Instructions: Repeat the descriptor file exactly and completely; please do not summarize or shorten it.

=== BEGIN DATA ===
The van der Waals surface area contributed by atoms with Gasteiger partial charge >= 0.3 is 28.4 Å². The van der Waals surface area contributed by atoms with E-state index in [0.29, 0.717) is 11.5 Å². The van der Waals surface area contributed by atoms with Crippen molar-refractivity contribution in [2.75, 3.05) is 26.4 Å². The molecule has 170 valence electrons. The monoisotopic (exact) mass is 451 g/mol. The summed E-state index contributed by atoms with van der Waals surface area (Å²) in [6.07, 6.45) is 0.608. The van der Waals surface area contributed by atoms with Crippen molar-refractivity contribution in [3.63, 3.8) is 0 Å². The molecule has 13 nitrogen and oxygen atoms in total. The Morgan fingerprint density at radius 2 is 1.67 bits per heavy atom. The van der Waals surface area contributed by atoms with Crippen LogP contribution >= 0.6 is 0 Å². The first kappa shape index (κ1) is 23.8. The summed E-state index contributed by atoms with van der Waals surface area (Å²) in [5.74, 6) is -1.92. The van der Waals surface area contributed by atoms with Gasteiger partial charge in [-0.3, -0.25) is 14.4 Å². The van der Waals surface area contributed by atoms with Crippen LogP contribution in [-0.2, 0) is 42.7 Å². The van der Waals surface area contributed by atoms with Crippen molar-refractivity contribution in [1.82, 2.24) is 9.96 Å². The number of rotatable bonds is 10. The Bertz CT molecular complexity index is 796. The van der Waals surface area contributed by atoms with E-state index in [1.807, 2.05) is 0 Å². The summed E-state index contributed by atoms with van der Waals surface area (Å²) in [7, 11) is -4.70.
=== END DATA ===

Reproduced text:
The van der Waals surface area contributed by atoms with Gasteiger partial charge >= 0.3 is 28.4 Å². The van der Waals surface area contributed by atoms with E-state index in [0.29, 0.717) is 11.5 Å². The van der Waals surface area contributed by atoms with Crippen molar-refractivity contribution in [2.75, 3.05) is 26.4 Å². The molecule has 170 valence electrons. The monoisotopic (exact) mass is 451 g/mol. The summed E-state index contributed by atoms with van der Waals surface area (Å²) in [6.07, 6.45) is 0.608. The van der Waals surface area contributed by atoms with Crippen molar-refractivity contribution in [3.63, 3.8) is 0 Å². The molecule has 13 nitrogen and oxygen atoms in total. The Morgan fingerprint density at radius 2 is 1.67 bits per heavy atom. The van der Waals surface area contributed by atoms with Crippen LogP contribution >= 0.6 is 0 Å². The first kappa shape index (κ1) is 23.8. The summed E-state index contributed by atoms with van der Waals surface area (Å²) in [5.74, 6) is -1.92. The van der Waals surface area contributed by atoms with Gasteiger partial charge in [-0.3, -0.25) is 14.4 Å². The van der Waals surface area contributed by atoms with Crippen LogP contribution in [-0.2, 0) is 42.7 Å². The van der Waals surface area contributed by atoms with Crippen molar-refractivity contribution in [1.82, 2.24) is 9.96 Å². The number of rotatable bonds is 10. The Bertz CT molecular complexity index is 796. The van der Waals surface area contributed by atoms with E-state index in [1.807, 2.05) is 0 Å². The summed E-state index contributed by atoms with van der Waals surface area (Å²) in [7, 11) is -4.70.